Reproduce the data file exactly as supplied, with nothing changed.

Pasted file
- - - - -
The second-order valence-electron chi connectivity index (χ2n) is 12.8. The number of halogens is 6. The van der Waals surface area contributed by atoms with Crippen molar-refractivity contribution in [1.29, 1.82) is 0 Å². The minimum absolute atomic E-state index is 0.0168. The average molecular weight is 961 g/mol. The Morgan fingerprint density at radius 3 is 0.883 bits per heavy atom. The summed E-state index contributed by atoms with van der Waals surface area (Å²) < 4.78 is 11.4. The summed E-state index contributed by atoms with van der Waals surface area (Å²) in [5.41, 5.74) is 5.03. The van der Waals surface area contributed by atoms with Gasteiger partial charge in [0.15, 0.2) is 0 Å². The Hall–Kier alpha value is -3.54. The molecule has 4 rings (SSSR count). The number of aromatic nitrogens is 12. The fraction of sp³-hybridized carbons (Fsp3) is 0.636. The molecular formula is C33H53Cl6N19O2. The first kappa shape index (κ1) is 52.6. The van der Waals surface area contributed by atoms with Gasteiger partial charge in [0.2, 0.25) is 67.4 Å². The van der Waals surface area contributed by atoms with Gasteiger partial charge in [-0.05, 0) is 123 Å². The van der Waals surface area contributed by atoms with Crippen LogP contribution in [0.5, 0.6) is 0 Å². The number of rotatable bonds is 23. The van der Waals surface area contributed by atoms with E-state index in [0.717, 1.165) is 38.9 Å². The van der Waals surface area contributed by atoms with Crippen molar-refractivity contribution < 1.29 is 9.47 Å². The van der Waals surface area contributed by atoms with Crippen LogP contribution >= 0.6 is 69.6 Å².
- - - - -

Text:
The second-order valence-electron chi connectivity index (χ2n) is 12.8. The number of halogens is 6. The van der Waals surface area contributed by atoms with Crippen molar-refractivity contribution in [1.29, 1.82) is 0 Å². The minimum absolute atomic E-state index is 0.0168. The average molecular weight is 961 g/mol. The Morgan fingerprint density at radius 3 is 0.883 bits per heavy atom. The summed E-state index contributed by atoms with van der Waals surface area (Å²) < 4.78 is 11.4. The summed E-state index contributed by atoms with van der Waals surface area (Å²) in [5.41, 5.74) is 5.03. The van der Waals surface area contributed by atoms with Gasteiger partial charge in [0.15, 0.2) is 0 Å². The Hall–Kier alpha value is -3.54. The molecule has 4 rings (SSSR count). The number of aromatic nitrogens is 12. The fraction of sp³-hybridized carbons (Fsp3) is 0.636. The molecular formula is C33H53Cl6N19O2. The first kappa shape index (κ1) is 52.6. The van der Waals surface area contributed by atoms with Gasteiger partial charge in [0.2, 0.25) is 67.4 Å². The van der Waals surface area contributed by atoms with Gasteiger partial charge in [-0.05, 0) is 123 Å². The van der Waals surface area contributed by atoms with Crippen LogP contribution in [0.5, 0.6) is 0 Å². The number of rotatable bonds is 23. The van der Waals surface area contributed by atoms with E-state index in [0.717, 1.165) is 38.9 Å². The van der Waals surface area contributed by atoms with Crippen molar-refractivity contribution < 1.29 is 9.47 Å². The van der Waals surface area contributed by atoms with Crippen LogP contribution >= 0.6 is 69.6 Å².